Earlier this week, Humanosphere reported on the overall trends in funding for global health – fairly steady, mostly flat the last few years, and perhaps in need of a re-focus.
But which countries need help the most on the health front?
That critical question came up at the April 8 launch event for this report from the Institute for Health Metrics and Evaluation’s (IHME), Financing Global Health 2013: Transition in an Age of Austerity at the Center for Strategic and International Studies (CSIS) in Washington, D.C.
The question about which countries deserve the most aid is a complex question. IHME director Chris Murray pointed to key regional funding gaps identified in the study.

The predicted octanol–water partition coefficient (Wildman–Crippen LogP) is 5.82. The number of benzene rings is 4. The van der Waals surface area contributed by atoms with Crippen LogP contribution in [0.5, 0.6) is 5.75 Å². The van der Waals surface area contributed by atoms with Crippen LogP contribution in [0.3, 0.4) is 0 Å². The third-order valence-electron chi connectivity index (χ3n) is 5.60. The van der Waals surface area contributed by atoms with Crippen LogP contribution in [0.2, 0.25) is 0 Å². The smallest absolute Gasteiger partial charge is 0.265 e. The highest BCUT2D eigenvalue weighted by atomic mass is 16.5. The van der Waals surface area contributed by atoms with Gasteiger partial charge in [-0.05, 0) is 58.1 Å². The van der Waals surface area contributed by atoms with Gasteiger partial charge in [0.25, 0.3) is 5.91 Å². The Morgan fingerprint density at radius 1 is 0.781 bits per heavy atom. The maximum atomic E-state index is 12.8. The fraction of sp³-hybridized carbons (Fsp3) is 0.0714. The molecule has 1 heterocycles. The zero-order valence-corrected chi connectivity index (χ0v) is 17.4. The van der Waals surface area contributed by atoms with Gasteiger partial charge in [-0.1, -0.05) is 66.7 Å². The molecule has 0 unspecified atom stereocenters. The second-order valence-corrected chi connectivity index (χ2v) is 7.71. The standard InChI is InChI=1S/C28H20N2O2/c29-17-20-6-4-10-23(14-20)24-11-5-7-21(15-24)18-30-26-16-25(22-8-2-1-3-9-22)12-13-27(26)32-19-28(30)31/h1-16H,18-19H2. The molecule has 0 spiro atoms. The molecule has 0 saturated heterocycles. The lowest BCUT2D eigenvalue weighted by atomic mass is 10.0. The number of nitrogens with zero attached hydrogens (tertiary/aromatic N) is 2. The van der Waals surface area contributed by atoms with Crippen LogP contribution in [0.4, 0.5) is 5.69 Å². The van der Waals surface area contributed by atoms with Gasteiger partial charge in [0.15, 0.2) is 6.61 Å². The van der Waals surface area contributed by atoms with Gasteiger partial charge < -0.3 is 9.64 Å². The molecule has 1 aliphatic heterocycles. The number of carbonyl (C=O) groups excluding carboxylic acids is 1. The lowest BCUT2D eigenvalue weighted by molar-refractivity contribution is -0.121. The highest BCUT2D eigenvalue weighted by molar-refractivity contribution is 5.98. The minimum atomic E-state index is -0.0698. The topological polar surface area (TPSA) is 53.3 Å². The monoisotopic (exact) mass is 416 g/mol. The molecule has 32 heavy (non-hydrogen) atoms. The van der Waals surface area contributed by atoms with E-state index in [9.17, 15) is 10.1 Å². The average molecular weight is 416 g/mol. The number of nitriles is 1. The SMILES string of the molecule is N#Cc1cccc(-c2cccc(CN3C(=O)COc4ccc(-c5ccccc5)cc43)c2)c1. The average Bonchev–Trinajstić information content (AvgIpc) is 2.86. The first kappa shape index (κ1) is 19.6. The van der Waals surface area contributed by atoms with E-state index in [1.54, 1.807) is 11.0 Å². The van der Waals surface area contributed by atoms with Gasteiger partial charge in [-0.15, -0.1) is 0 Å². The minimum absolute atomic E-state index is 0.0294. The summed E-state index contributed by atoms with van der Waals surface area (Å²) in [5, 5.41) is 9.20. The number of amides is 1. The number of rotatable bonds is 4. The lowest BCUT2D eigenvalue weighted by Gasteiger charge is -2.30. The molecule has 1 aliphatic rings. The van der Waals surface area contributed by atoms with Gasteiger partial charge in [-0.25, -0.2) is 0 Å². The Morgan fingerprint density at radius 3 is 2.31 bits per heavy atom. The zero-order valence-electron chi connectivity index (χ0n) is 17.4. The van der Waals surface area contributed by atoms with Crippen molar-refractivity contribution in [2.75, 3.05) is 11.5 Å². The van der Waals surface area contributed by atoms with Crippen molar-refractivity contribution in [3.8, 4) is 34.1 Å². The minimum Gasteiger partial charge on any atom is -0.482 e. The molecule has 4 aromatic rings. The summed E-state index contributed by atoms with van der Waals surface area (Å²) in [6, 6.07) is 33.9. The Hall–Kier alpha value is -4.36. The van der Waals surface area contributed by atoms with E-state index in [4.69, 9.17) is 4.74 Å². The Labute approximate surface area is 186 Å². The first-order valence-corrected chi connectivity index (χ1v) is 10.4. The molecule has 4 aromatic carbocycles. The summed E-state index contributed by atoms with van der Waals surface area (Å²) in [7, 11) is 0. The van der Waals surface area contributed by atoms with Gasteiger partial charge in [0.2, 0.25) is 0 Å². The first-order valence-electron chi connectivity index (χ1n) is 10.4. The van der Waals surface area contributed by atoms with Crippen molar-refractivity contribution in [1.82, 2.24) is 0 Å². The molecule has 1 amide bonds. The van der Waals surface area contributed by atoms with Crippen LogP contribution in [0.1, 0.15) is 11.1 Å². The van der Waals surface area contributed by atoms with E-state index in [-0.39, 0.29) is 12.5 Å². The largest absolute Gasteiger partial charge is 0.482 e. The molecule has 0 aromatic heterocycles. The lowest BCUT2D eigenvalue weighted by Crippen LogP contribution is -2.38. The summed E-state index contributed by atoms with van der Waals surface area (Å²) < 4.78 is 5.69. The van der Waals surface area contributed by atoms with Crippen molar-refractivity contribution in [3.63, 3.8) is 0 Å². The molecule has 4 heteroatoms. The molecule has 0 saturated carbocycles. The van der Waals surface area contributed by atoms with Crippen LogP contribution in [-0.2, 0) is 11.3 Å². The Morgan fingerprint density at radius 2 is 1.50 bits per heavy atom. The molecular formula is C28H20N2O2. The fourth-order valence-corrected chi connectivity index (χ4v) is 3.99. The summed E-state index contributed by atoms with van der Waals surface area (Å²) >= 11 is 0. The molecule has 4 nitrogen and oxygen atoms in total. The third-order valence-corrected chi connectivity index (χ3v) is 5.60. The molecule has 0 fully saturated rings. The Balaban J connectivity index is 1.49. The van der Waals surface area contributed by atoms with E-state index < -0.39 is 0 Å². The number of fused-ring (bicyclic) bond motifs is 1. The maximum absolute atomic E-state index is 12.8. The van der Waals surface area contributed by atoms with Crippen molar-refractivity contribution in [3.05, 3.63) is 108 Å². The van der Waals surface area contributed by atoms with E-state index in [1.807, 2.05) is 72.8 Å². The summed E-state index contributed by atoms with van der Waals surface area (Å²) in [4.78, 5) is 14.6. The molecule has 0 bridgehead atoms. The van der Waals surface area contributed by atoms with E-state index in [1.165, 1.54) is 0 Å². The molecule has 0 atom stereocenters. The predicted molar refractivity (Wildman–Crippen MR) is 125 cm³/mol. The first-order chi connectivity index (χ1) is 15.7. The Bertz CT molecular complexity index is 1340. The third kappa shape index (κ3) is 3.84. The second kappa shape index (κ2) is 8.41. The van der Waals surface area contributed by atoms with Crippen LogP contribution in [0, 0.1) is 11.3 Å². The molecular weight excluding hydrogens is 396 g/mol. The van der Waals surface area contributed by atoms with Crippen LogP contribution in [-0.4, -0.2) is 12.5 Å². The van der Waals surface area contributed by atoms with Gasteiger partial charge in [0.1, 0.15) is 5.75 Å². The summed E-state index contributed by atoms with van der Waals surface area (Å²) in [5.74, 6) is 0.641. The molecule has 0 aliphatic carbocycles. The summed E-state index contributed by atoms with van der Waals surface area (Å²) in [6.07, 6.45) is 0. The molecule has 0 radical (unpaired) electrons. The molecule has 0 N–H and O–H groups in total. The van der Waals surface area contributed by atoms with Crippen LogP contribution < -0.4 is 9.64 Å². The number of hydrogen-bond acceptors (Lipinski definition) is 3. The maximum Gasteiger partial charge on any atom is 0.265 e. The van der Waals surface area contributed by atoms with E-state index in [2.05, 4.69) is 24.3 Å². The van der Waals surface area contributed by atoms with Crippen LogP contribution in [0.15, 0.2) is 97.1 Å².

“If you are thinking ahead, then who do we need to help the most?” asked Murray. “Central and Western Africa and a few other fragile states have the worst health outcomes. We might need to strategically rethink what we’re doing to address problems in countries who are most at risk.”
A related paper was also published the same day in the journal Health Affairs. J. Stephen Morrison, Senior Vice President and Director of the Global Health Policy Center at CSIS, chaired the launch event. The panel featured Murray and USAID Assistant Administrator for Global Health Ariel Pablos-Méndez. Continue reading